CVS Health puts purchase cap on OTC COVID tests as demand surges

CVS Health this week is reportedly started limiting purchases of rapid, OTC COVID-19 tests, with a maximum of six packages online and four in pharmacies, as demand spreads due to the Delta variant.
Sandra Levy
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CVS Health is reportedly limiting customers’ purchases of rapid, over-the-counter COVID-19 tests, with a maximum of six packages available online and four in its pharmacies, in response to the increased demand for the test amid the spread of the Delta variant, according to a Bloomberg report.  

The limits, which went into place this week, apply to Abbott Laboratories’s BinaxNOW tests and Ellume’s OTC tests, according to the report, which cited an email from a CVS spokesperson. Both tests are available without a prescription. 

According to the CVS spokesperson, online availability of rapid COVID-19 tests can shift based on demand, and the company is working with its suppliers to meet testing needs, the report said. 

[Read more:FDA clears first OTC at-home COVID-19 test]

The change was made this week “in order to serve our customers’ OTC testing needs, and due to high demand,” according to the email.

Emails to Walgreens and Rite Aid about whether they were planning to limit the number of tests consumers can purchase were not immediately returned Friday. 

Abbott said in a statement that supplies of the tests will be constrained in the coming weeks as manufacturing ramps back up.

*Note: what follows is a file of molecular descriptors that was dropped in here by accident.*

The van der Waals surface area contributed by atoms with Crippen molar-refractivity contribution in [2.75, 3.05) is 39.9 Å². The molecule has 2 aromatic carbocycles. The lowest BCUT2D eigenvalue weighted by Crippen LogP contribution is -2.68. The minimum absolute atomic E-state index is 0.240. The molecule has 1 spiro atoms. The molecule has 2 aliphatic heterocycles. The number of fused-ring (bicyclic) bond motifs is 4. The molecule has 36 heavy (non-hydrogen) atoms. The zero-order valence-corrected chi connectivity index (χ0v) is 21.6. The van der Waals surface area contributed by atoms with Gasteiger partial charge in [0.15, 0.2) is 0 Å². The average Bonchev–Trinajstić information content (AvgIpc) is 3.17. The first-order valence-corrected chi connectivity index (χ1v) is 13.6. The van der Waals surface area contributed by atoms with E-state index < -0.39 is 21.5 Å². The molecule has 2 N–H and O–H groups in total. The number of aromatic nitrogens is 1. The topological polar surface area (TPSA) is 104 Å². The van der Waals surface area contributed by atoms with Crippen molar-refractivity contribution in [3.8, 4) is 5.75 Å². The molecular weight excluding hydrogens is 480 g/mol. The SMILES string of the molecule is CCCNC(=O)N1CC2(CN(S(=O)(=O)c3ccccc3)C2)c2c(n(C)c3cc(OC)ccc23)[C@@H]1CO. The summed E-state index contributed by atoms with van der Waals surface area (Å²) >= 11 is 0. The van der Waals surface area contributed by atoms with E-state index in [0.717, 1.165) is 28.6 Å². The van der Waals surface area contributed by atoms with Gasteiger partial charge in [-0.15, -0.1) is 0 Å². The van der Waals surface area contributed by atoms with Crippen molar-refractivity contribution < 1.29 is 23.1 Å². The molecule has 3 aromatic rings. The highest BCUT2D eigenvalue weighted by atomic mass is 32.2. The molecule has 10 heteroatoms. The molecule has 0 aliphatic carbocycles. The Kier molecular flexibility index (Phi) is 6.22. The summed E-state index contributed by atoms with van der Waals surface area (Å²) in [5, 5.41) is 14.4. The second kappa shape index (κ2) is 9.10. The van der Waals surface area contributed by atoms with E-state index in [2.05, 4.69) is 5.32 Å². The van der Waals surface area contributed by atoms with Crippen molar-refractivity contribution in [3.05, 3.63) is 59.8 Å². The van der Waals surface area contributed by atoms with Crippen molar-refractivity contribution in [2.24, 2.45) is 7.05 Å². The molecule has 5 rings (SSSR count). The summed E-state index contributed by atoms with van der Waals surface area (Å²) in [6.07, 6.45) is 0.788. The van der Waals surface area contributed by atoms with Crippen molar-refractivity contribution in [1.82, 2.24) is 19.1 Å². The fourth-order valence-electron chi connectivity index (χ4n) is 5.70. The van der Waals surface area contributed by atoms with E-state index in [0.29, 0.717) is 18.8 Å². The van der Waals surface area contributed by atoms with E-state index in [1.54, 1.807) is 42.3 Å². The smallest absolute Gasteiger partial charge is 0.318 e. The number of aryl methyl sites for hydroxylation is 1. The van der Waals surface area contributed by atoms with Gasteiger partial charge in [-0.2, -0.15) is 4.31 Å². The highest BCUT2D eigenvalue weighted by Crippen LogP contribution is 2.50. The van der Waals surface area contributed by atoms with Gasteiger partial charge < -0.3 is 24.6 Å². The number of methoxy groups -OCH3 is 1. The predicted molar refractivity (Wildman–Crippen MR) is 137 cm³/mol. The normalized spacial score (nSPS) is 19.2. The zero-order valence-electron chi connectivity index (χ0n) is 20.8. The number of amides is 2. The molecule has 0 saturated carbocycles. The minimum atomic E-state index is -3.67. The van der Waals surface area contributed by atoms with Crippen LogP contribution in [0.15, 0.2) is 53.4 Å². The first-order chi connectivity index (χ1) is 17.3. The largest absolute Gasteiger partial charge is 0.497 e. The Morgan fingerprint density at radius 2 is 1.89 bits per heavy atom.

[Read more:CVS Pharmacy, Walgreens, and Walmart now selling Abbott's at-home COVID-19 test OTC]

“Just as we have done throughout the pandemic, Abbott is deploying our resources and expertise from all over the company to help quickly meet rising demand,” the company said.

Ellume is scaling production and working with retailers to ensure consumer access to its tests, which are in stock at CVS, Walmart, Target and Everlywell stores, a spokesperson for the Australia-based company told Bloomberg an email.

Test manufacturers, including Abbott Laboratories, Becton Dickinson, and Quidel who had scaled back production of rapid COVID-19 tests in recent months, as well as test kits that are sent to laboratories for analysis, are changing course, according to a Reuters report

According to the report, as demand for the tests decreased, Abbott in June shut down two production lines in Maine and closed a manufacturing plant in Illinois. Around the same time, Quidel shifted production away from COVID-19 tests. Becton Dickinson had also scaled back production in recent months.

Now, with the Delta variant pushing U.S. COVID-19 cases well above 100,000 per day, test makers are working to quickly reverse course, industry executives and state officials told Reuters.

"We’re hiring people and turning on parts of our manufacturing network that were idled or slowed when guidance changed and demand plunged," Abbott said in a statement.

However, testmakers including Abbott and Becton Dickinson cautioned that there may be supply constraints in the near term.

“With the rise of cases from the Delta variant... there is currently some tightness in supply as manufacturers ramp back up," said Troy Kirkpatrick, a spokesperson for Becton Dickinson, adding that the company expects inventory levels "will normalize over the next couple of weeks," the report stated.